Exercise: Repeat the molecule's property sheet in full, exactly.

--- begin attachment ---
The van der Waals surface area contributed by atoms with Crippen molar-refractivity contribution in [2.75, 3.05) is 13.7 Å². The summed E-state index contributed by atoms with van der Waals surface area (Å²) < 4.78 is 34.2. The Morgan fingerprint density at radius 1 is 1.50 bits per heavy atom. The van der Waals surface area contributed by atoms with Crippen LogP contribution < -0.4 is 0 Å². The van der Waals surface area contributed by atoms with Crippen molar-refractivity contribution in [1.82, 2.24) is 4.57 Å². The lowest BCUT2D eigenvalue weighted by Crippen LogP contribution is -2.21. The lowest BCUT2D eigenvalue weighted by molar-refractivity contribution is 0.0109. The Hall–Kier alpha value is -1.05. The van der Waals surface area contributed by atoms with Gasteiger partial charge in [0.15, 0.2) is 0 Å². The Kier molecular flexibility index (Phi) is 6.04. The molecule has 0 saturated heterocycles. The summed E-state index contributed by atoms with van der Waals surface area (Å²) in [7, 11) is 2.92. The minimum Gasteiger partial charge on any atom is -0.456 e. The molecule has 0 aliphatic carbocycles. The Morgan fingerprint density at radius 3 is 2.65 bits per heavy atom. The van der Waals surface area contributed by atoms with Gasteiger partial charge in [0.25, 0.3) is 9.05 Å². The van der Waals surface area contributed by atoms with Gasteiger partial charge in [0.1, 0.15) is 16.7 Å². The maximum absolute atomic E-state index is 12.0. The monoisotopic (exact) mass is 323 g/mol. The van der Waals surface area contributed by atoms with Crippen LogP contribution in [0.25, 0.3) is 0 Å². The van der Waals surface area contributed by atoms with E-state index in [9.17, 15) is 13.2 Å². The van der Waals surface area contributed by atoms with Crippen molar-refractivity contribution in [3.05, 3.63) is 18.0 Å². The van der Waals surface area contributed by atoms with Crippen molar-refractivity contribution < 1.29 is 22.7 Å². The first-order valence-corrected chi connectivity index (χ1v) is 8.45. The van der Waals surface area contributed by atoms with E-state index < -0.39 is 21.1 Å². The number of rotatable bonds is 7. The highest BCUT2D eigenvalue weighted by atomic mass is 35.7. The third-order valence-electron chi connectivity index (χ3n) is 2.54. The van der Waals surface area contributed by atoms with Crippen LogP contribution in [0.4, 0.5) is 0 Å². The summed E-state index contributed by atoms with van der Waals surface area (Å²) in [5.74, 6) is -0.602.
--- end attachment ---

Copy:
The van der Waals surface area contributed by atoms with Crippen molar-refractivity contribution in [2.75, 3.05) is 13.7 Å². The summed E-state index contributed by atoms with van der Waals surface area (Å²) < 4.78 is 34.2. The Morgan fingerprint density at radius 1 is 1.50 bits per heavy atom. The van der Waals surface area contributed by atoms with Crippen LogP contribution < -0.4 is 0 Å². The van der Waals surface area contributed by atoms with Crippen molar-refractivity contribution in [1.82, 2.24) is 4.57 Å². The lowest BCUT2D eigenvalue weighted by Crippen LogP contribution is -2.21. The lowest BCUT2D eigenvalue weighted by molar-refractivity contribution is 0.0109. The Hall–Kier alpha value is -1.05. The van der Waals surface area contributed by atoms with Gasteiger partial charge in [0.15, 0.2) is 0 Å². The Kier molecular flexibility index (Phi) is 6.04. The molecule has 0 saturated heterocycles. The summed E-state index contributed by atoms with van der Waals surface area (Å²) in [7, 11) is 2.92. The minimum Gasteiger partial charge on any atom is -0.456 e. The molecule has 0 aliphatic carbocycles. The Morgan fingerprint density at radius 3 is 2.65 bits per heavy atom. The van der Waals surface area contributed by atoms with Gasteiger partial charge in [0.25, 0.3) is 9.05 Å². The van der Waals surface area contributed by atoms with Gasteiger partial charge in [0.1, 0.15) is 16.7 Å². The maximum absolute atomic E-state index is 12.0. The monoisotopic (exact) mass is 323 g/mol. The van der Waals surface area contributed by atoms with Crippen LogP contribution in [0.25, 0.3) is 0 Å². The van der Waals surface area contributed by atoms with E-state index in [9.17, 15) is 13.2 Å². The van der Waals surface area contributed by atoms with Crippen molar-refractivity contribution in [3.05, 3.63) is 18.0 Å². The van der Waals surface area contributed by atoms with Crippen molar-refractivity contribution < 1.29 is 22.7 Å². The first-order valence-corrected chi connectivity index (χ1v) is 8.45. The van der Waals surface area contributed by atoms with E-state index < -0.39 is 21.1 Å². The number of rotatable bonds is 7. The highest BCUT2D eigenvalue weighted by atomic mass is 35.7. The third-order valence-electron chi connectivity index (χ3n) is 2.54. The van der Waals surface area contributed by atoms with Crippen LogP contribution in [0.4, 0.5) is 0 Å². The summed E-state index contributed by atoms with van der Waals surface area (Å²) in [5.74, 6) is -0.602.